Flashcards in Genetic Testing 1 Deck (7):
Briefly define different types of genetic testing
1. Diagnostic – confirms diagnosis in an affected person, and may be prognostic as well
2. Predictive – testing of unaffected individuals, usually in the absence of corroborating evidence, for:
- pre-symptomatic (will they develop the disease?)
- prenatal/pre implantation
3. Screening – testing of individuals at population-level risk of disease (i.e. newborn), where there is an advantage of detecting conditions early
4. Somatic – testing of tumor tissue (not germline) for:
- choice of therapeutic agents
5. Pharmacogenetic – metabolism/drug toxicity
Be aware of appropriate sample sources for genetic testing
1. Peripheral blood (whole blood)
- DNA extracted from WBCs
- preferred source of DNA for testing – plentiful and easy to access, minimally invasive
2. Buccal cells, urine, skin
- collected by swab inside cheek, early morning urine or biopsy
- used as a second source of DNA is suspicion of mosaicism,
- used for comparison of tumor DNA to constitutional DNA, OR
- used when it is difficult to get blood for some reason
3. Chorionic villus Sampling (placenta, 11-14 weeks) and Amniocentesis (amniotic fluid, 15-18 weeks)
- invasive, therefore risks of bleeding, infection, loss of pregnancy and incorrect results due to contamination with maternal cells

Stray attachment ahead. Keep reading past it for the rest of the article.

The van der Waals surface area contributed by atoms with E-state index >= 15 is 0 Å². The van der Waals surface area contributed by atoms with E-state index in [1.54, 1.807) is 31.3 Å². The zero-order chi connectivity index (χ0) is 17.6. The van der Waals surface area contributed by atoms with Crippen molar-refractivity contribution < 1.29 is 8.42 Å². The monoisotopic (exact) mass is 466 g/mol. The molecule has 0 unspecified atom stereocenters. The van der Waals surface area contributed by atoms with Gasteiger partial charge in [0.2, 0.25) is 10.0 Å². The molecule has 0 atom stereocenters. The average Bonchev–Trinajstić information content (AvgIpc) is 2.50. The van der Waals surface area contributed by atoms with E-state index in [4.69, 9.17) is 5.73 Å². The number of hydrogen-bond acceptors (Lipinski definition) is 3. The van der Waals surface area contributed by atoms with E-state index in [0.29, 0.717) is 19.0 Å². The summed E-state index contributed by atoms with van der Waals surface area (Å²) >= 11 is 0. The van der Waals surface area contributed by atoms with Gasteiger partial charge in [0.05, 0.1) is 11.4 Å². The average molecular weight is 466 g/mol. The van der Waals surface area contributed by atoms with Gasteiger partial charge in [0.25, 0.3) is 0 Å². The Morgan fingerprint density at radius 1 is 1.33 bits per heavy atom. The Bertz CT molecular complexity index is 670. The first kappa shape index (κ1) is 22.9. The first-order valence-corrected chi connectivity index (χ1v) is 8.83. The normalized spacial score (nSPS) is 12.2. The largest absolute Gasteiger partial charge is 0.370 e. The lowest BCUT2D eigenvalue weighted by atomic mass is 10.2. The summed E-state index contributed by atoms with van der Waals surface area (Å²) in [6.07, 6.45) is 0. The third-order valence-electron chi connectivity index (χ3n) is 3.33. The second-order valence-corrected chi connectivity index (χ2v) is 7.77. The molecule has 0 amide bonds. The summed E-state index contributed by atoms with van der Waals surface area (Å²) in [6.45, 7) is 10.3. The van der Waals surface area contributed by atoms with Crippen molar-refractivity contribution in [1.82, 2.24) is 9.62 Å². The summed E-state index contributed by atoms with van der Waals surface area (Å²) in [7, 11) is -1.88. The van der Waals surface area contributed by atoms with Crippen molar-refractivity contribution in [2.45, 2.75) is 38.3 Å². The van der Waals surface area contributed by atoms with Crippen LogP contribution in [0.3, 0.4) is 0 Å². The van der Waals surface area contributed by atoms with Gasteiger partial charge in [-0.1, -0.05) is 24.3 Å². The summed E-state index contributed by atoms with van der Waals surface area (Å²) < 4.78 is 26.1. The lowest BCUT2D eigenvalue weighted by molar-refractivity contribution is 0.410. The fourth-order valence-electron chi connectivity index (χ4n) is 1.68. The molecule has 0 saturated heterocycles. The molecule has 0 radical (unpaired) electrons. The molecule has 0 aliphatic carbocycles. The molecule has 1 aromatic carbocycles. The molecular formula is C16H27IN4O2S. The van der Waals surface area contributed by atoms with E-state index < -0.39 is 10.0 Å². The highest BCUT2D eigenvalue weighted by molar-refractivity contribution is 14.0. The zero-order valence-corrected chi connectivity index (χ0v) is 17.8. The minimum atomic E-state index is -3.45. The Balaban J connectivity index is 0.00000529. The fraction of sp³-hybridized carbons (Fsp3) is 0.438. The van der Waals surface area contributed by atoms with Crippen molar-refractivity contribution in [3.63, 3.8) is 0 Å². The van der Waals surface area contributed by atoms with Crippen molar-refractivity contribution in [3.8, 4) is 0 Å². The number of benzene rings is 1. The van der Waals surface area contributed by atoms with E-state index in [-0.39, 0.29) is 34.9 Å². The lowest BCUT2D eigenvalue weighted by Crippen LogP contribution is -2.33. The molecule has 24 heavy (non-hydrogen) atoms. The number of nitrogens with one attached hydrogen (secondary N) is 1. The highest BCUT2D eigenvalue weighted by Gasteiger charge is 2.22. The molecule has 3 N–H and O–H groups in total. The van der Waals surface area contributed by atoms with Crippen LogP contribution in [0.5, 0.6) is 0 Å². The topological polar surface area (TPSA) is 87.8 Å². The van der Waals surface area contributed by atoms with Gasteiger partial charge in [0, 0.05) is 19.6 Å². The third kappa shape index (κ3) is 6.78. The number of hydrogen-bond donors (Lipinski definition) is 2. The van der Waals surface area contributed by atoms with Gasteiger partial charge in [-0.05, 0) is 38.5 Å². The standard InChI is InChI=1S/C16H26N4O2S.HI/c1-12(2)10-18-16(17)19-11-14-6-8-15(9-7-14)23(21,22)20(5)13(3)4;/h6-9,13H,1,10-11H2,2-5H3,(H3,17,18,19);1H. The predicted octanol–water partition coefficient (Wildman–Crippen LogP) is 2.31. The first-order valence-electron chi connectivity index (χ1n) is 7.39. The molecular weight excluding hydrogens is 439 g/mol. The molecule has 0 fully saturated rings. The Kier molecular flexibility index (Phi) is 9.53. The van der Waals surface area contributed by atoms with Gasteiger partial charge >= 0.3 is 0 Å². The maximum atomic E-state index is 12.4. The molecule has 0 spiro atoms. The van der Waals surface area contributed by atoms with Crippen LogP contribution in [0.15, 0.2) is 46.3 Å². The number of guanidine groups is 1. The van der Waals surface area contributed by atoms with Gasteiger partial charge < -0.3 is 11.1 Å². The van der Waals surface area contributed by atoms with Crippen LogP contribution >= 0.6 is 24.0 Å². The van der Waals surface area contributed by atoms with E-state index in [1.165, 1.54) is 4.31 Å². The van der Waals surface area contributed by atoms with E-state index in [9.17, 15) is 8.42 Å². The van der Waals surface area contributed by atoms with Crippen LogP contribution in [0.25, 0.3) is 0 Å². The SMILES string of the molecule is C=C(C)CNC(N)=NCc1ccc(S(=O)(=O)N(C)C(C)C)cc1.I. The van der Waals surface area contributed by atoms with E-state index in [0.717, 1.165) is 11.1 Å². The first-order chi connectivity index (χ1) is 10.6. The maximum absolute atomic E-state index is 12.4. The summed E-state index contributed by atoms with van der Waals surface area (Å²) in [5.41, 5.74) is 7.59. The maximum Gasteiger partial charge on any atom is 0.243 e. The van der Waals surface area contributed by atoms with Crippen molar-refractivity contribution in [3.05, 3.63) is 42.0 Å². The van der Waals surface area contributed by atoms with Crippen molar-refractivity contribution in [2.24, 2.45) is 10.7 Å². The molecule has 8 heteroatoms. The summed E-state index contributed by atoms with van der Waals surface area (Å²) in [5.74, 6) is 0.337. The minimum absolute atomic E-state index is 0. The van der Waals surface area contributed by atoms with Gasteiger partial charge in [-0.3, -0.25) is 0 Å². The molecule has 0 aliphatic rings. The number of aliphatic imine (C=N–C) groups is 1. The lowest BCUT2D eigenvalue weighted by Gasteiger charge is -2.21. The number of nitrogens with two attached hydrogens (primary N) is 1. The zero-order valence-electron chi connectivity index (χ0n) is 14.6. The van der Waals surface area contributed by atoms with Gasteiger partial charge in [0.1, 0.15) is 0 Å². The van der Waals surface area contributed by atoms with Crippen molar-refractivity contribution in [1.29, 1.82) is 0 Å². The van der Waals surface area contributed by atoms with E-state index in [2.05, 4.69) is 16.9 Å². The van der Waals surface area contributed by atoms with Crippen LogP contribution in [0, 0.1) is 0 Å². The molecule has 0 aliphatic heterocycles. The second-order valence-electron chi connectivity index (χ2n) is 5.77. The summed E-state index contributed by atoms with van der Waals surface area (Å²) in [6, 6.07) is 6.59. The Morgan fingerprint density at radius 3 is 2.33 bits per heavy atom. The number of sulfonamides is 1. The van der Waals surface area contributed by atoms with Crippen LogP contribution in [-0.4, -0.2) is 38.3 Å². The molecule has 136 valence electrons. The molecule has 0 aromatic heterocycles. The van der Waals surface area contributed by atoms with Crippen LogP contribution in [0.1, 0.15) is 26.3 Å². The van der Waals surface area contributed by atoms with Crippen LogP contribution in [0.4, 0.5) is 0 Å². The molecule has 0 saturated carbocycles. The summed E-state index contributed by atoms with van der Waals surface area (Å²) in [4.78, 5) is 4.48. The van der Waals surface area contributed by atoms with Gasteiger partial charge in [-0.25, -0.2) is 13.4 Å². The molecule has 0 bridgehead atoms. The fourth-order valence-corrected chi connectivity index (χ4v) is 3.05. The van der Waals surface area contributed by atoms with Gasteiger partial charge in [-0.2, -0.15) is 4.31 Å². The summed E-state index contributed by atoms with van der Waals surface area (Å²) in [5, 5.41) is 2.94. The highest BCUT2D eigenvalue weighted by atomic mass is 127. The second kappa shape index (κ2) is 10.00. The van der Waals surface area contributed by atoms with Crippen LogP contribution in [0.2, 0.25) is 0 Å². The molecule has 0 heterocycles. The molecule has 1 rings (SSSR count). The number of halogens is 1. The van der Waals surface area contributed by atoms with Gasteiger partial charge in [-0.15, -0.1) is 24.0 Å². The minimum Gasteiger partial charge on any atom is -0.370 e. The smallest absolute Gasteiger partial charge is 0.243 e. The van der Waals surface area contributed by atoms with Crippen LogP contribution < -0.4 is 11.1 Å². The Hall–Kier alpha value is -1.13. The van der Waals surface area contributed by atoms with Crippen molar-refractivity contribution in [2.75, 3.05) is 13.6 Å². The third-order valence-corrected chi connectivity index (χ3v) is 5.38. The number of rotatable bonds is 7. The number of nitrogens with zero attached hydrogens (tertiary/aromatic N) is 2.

- used for chromosomal or molecular testing
- used for studying metabolic diseases
4. Cell free DNA (cfDNA)
- DNA not contained by membranes but floating free in circulation can be isolated
- Sources of cfDNA:
- haematopoeitic cells
- foetal cells
- tumor cells
- used for non-invasive prenatal screening – aneuploidies, can be used early in pregnancy
- used for tumor detection and monitoring – not widely available
How do we choose what to test within the DNA sample?
1. Change to be detected
- where it occurs
- type of change
2. Volume of samples being tested
3. Purpose of testing (known or unknown mutation). If you know where it is, focus on that region on which the variant occurs, i.e. Sanger sequencing of a single exon.
Explain the difference between targeted and untargeted genetic testing
Targeted – specific alleles of copy number variants are tested for
Untargeted – whole or multiple genes, whole genome. More than one variant may be found – which is the mutation?
What are the key factors in determining whether a genetic variant is disease-causing or benign ?
5 tier classification system:
Class 1 - Benign
Class 2 – Likely Benign
Class 3 – Uncertain significance
Class 4 – Likely pathogenic
Class 5 – Pathogenic
- public resources – literature and databse
- in silico prediction – algorithms
- Key, powerful factors:
- segregation of genotype with disease
- functional studies
Segregation of genotype:
- testing of proband’s parents usually recommended to test this
- based on family history and inheritance pattern expected to be observed
- AD: i. de novo – neither parent
ii. Inherited – an affected parent should have variant
- AR: both parents should be carriers
RNA and functional studies:
- focus on dynamic effects of changes at the DNA level on gene transcription, translation and protein-protein interaction
- tests on cells, animal models etc
Understand the concept of clinical utility, using example clinical scenarios
Utility: How can genetic testing actually improve patient management?
- why am I requesting this test?
- how does it help my patient? BRCA genes – can get prophylactic surgery, but there is nothing you can do about Huntington’s.
- can the result harm my patient or their family?
- is there a better approach or test I could use?
- could I be using resources more wisely?
- Eg – full genome testing as last resort